ARIA Top 50 Singles Chart - week ending December 9, 1984

Interestingly, six other songs missed the top 50 this week - and they're all by acts who'd landed hits before. Meanwhile, at number 1 this week in 1984, Stevie Wonder registered his eighth and final week on top with "I Just Called To Say I Love You".

Off The Chart
Number 97 "East Of Eden" by Big Country
Peak: number 93
It was second album time for Scotland's Big Country, but this lead single from Steeltown didn't give them another hit locally. They'd have to wait until 1986 for one.

Number 96 "Master And Servant" by Depeche Mode
Peak: number 89
Another UK band failing to live up to earlier successes was one of my favourite groups with the controversial, BDSM-themed second single from Some Great Reward

Number 95 "Highly Strung" by Spandau Ballet
Peak: number 69
Now this was a surprise - although not really, since this is what you get when you don't release the best singles from your album. Spandau Ballet would put things right in 1985.

Number 94 "Promise Me You'll Call" by Jimmy Barnes
Peak: number 86
You know things are rough when even Jimmy Barnes misses the top 50 - and by some margin. Of course, this was the second single from Bodyswerve, which had already been to number 1 by this point.

Number 92 "Let's Gamble" by Electric Pandas
Peak: number 81
I wonder how different things would've been if Electric Pandas had released this follow-up to "Big Girls" as a 7" single instead of a 12" EP. The two-minute "Let's Gamble" certainly had a catchy enough chorus to have been a bigger hit.

Number 55 "If It Happens Again" by UB40
Peak: number 55
More than a year after they reached number 2 with their cover of "Red Red Wine", UB40 returned to the top 100 with this original track - an anti-Thatcher protest song from the Geffery Morgan album.

New Entry
Number 48 "Shout To The Top!" by The Style Council
Peak: number 8
While six previously successful acts faltered with their latest singles, The Style Council went from strength to strength, debuting on the top 50 with the song that'd give them their highest chart placement locally. The band led by Paul Weller had been building up to this moment over the previous year-and-a-half - going from landing top 30 hits with "Speak Like A Child" and "Long Hot Summer" to moving in to the top 20 with "You're The Best Thing / The Big Boss Groove" a couple of months earlier.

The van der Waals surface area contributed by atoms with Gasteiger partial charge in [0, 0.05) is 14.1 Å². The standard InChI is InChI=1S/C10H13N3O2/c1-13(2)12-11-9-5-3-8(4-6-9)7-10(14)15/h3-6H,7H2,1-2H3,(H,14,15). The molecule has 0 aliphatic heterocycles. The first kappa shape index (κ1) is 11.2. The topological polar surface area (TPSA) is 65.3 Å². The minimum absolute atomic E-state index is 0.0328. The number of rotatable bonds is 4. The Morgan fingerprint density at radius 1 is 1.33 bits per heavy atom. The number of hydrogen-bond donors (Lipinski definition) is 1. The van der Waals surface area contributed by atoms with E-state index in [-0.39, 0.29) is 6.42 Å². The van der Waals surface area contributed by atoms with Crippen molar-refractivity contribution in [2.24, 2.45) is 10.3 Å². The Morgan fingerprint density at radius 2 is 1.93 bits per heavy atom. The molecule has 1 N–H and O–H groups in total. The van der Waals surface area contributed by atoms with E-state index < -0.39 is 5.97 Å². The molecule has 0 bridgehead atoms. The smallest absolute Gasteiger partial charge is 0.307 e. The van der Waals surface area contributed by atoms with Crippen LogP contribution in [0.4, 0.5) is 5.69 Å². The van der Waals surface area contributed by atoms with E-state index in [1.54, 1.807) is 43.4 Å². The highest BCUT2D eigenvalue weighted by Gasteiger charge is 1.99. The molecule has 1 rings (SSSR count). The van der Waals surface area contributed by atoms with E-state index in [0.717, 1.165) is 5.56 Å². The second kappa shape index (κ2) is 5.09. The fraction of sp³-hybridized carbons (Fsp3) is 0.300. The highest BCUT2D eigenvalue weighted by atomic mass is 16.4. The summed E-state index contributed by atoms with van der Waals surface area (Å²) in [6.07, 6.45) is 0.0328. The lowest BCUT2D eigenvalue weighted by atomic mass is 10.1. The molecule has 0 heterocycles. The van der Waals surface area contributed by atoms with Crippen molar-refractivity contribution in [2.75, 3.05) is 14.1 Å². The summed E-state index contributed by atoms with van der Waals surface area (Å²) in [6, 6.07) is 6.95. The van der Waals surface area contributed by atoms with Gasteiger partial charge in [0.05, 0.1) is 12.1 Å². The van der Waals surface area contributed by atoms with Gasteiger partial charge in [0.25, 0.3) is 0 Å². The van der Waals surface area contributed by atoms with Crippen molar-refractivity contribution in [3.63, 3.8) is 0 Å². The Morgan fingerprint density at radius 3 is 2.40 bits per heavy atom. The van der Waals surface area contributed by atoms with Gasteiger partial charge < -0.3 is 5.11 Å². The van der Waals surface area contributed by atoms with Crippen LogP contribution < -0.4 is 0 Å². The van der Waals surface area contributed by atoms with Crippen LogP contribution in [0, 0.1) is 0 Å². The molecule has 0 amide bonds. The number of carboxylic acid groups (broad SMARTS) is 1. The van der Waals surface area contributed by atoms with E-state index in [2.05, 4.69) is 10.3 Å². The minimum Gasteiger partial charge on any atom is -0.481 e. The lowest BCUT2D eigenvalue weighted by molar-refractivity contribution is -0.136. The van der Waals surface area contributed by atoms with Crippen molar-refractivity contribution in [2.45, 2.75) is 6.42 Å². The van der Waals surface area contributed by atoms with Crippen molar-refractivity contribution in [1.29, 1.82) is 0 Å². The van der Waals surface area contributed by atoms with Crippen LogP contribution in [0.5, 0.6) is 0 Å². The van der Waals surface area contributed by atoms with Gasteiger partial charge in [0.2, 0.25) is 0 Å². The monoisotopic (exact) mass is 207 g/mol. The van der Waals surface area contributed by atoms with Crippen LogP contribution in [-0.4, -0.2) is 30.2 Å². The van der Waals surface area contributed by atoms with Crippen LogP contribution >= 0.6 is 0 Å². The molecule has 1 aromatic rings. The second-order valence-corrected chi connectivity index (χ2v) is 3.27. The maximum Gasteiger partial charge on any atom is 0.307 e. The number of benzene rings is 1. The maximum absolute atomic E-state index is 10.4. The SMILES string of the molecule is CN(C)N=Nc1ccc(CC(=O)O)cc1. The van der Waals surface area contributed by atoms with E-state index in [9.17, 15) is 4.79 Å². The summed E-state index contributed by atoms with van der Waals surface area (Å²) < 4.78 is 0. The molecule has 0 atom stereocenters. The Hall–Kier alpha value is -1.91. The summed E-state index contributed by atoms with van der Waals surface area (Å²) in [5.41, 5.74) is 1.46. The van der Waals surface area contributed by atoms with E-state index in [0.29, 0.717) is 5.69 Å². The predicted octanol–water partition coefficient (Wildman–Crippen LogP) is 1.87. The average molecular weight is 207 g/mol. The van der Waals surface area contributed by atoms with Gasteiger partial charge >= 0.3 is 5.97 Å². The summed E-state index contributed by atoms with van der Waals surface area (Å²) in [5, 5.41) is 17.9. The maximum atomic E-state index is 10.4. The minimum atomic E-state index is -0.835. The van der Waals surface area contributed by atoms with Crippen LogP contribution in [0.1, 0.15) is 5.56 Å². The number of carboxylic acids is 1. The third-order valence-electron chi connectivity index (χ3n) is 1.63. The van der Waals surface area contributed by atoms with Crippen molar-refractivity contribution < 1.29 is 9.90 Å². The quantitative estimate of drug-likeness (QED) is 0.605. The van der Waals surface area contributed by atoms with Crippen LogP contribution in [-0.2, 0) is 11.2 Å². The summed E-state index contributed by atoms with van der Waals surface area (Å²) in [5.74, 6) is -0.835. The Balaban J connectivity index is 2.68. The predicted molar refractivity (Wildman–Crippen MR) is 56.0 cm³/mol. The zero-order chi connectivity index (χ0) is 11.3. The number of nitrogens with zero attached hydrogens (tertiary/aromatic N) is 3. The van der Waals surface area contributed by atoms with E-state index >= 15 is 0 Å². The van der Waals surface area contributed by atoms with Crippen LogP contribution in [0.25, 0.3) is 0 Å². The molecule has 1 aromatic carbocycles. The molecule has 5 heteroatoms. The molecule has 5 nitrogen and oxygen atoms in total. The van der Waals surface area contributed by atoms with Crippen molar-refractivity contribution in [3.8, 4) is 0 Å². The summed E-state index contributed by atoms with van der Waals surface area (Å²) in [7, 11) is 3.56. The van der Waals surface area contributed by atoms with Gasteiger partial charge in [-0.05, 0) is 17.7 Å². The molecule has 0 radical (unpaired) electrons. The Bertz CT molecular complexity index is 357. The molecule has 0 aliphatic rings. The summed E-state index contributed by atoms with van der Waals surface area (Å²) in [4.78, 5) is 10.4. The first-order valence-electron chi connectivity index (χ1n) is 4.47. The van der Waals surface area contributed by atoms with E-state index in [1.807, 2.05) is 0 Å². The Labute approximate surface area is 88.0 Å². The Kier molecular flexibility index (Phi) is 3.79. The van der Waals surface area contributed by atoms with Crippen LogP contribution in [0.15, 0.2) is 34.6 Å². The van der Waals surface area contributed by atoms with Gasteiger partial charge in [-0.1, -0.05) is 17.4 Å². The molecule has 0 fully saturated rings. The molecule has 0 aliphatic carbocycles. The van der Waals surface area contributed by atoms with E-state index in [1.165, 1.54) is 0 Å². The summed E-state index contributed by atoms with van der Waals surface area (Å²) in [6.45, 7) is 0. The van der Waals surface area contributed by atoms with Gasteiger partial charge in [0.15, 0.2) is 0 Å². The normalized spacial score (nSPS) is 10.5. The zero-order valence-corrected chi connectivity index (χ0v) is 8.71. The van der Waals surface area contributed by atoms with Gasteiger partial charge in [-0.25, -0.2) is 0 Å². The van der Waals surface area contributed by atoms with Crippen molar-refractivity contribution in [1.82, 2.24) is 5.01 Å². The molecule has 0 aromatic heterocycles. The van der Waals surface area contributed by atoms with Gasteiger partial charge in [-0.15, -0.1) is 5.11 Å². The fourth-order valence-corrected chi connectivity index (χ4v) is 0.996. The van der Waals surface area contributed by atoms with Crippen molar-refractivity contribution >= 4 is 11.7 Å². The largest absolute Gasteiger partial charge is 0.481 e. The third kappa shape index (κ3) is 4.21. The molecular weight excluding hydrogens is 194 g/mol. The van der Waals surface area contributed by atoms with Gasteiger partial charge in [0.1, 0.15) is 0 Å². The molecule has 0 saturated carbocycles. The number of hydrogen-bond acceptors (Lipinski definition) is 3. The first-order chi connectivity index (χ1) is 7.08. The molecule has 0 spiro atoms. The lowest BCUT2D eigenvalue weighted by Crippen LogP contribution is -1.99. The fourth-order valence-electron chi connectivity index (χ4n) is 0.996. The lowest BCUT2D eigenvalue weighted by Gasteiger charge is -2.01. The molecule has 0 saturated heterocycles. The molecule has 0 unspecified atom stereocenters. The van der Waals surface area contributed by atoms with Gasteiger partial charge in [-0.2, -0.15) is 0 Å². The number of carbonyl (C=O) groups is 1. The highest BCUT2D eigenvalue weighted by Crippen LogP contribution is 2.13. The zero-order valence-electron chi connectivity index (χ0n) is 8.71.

Unlike those more languid singles, "Shout To The Top!" was a jolt of energy. From its opening piano stab, the song positively cracks along - a little reminiscent of the biggest single by Paul's previous group, The Jam, "Town Called Malice" (number 15 in 1982). By out-performing that track, "Shout To The Top!" became the biggest hit of Paul's career in Australia - and remains so to this day, with nothing released subsequently by The Style Council or Paul during his solo career able to match it.

Next week: a few more new entries, including the latest from two women who both topped the chart earlier in 1984, and a top 10 single by a one-hit wonder supergroup.

Back to: Dec 2, 1984 <<<<<<<<<<<<<  GO  >>>>>>>>>>>>> Forward to: Dec 16, 1984

Wednesday, 6 December 2017

25 Years Ago This Week: December 6, 1992

If you're going to release a cover version, it's always a good idea to choose a song not many people are familiar with. That way, it feels like a brand new song, and doesn't have to compete with the original in people's minds and hearts.

And I-ee-I-ee-I will never give up the number 1 spot